Even more so, if moksha is an equal alternative, Doniger using renunciation versus family duties as her example, how does one choose that? Additionally, why would someone choose moksha and what benefits and disadvantages appear? There’s no way for me to tell any of this and Doniger doesn’t explain any of this either, and if she did it may be too much information and there’s no way to really tell what’s right versus wrong. In contrast to this solution, the most convincing solution would have to be the first, she spends significantly more time on it than the other two and presents reasoning relevant to the earlier part of the chapter. However Doniger herself makes it clear that these are all just propositions she has, and she can’t necessarily prove anything or she wouldn’t have proposed multiple solutions.


  3. In response to the third question, Doniger’s explanation of karma fits very well, and furthers, my understanding of Hinduism. The concepts of plurality and unity mentioned in the last paragraph of the chapter (p. 211) are reminiscent of the rabbit-in-the-moon phenomenon alluded to throughout the book – the idea that it is possible to simultaneously hold two perspectives equally, without choosing one over another. Some of the primary texts that we have read (such as the Brhadaranyaka Upanishad) address the concept of the self (atman) which I think fits with Doniger’s concept of general
    dharma. The particular nature of a species or person (sva-bhava) can then be likened to the aspects/activities of a person explained in the B.U. (BU 1.4.7,) which are said to only together be the whole self. I found it interesting that, according to Doniger, “the particular rule overrides the general rule” (Doniger, p. 211.) It added to something that I have been pondering while writing my essay, which is that it seems that although there were/are societal structures and beliefs in place which emphasize fulfilling a prescribed role determined by family or other uncontrollable factors (such as the caste system), it also appears to me that there is and was a great importance placed on individuality. Doniger’s discussion of karma and dharma has made me aware that, like with the double-vision of the rabbit-in-the-moon, it might be possible for both of these to be true at the same time.


  4. In response to your second question, the most convincing solution to the fourth addition of the three aims was the second argument of symbiosis, while the most interesting to me was the fourth solution, that of identification and fulfillment of worldly obligations. Doniger details that the second argument places an emphasis on a mutual reliance and relationship between the worldly and transcendent people in a society, in order to maintain a peaceful and “complete” society. In my personal philosophy for life, I tend to gravitate towards solutions that center around balance and coexistence, which is primarily why this particular solution was the most convincing for me. As for which was the most interesting, I found that the fourth solution regarding duty and obligation piqued my interest the most. The notion that one can achieve Release through their daily duties positioned the fourth addition in an even more confusing, but interesting way than any of the other solutions, as it appears that different aims could be approached simultaneously. I thought this dualistic relationship was extremely interesting and allowed me to think about the complexity of these aims in a different light.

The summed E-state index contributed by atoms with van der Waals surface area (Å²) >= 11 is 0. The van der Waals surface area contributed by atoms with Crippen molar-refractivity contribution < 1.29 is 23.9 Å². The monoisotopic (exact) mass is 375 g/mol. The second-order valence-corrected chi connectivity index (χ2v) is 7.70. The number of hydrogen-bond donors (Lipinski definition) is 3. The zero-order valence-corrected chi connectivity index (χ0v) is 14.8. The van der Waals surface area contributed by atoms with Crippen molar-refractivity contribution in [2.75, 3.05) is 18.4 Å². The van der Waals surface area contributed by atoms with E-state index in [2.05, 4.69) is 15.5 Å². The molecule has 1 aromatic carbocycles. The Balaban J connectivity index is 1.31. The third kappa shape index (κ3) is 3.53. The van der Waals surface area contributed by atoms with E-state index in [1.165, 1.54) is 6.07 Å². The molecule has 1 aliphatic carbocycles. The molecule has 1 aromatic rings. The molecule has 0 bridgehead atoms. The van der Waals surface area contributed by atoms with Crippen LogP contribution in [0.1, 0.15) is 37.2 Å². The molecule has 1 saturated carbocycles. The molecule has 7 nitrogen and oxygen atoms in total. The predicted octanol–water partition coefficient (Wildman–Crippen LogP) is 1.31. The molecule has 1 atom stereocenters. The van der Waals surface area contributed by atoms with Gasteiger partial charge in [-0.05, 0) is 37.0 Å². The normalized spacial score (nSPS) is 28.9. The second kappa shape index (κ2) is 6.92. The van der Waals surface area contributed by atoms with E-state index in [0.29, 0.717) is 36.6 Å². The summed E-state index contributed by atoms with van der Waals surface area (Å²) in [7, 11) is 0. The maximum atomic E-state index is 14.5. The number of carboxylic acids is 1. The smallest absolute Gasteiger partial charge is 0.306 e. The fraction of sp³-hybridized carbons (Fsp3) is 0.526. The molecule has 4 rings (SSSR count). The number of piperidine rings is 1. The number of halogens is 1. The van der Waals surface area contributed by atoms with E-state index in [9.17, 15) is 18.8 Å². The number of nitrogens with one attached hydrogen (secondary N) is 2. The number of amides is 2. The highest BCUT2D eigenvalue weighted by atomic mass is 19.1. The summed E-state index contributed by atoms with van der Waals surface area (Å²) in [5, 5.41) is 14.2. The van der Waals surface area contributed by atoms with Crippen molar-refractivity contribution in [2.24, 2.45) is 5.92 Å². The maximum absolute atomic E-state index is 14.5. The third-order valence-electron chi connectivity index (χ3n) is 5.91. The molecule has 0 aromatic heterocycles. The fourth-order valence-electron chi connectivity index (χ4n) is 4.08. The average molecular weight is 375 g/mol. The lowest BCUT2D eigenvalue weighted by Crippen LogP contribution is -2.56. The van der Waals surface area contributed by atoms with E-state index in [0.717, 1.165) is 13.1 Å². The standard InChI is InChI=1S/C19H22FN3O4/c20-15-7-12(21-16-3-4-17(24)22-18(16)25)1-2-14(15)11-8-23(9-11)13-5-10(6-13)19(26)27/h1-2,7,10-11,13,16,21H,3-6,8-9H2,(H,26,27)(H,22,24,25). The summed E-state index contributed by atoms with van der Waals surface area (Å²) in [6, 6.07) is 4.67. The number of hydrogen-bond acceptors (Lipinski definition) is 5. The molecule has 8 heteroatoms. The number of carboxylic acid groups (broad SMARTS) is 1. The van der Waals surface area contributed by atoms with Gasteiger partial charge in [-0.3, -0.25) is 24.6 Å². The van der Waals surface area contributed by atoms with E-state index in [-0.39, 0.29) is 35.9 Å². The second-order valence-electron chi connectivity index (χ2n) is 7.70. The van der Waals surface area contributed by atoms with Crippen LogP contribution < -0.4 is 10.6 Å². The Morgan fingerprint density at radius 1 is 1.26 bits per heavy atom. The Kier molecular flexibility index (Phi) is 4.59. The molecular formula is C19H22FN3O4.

5. In response to your first question, I overall liked the way the chapter was set up. While I definitely still found it a little overwhelming and confusing, I think that she was more straightforward in her explanations of topics. Because the chapter was so short, she did not have time to go on any long tangents like in other chapters. Without these tangents, I was able to really stay focused on the points she was trying to relay. I also think that her very clear listing of the five different possible solutions to the fourth addition to the three aims helped me to keep them separate in my mind. By giving somewhat of a “title” to the specific solution I was able to understand the difference between.

    In this chapter, I also found the way she explained the “rock-paper-scissors arrangement” with the three aims reminded me of the idea of Kathenotheism. This idea that one aim of life is always trumping another seemed similar to the notion that one god is superior to all others at a singular moment, but who this god is varies.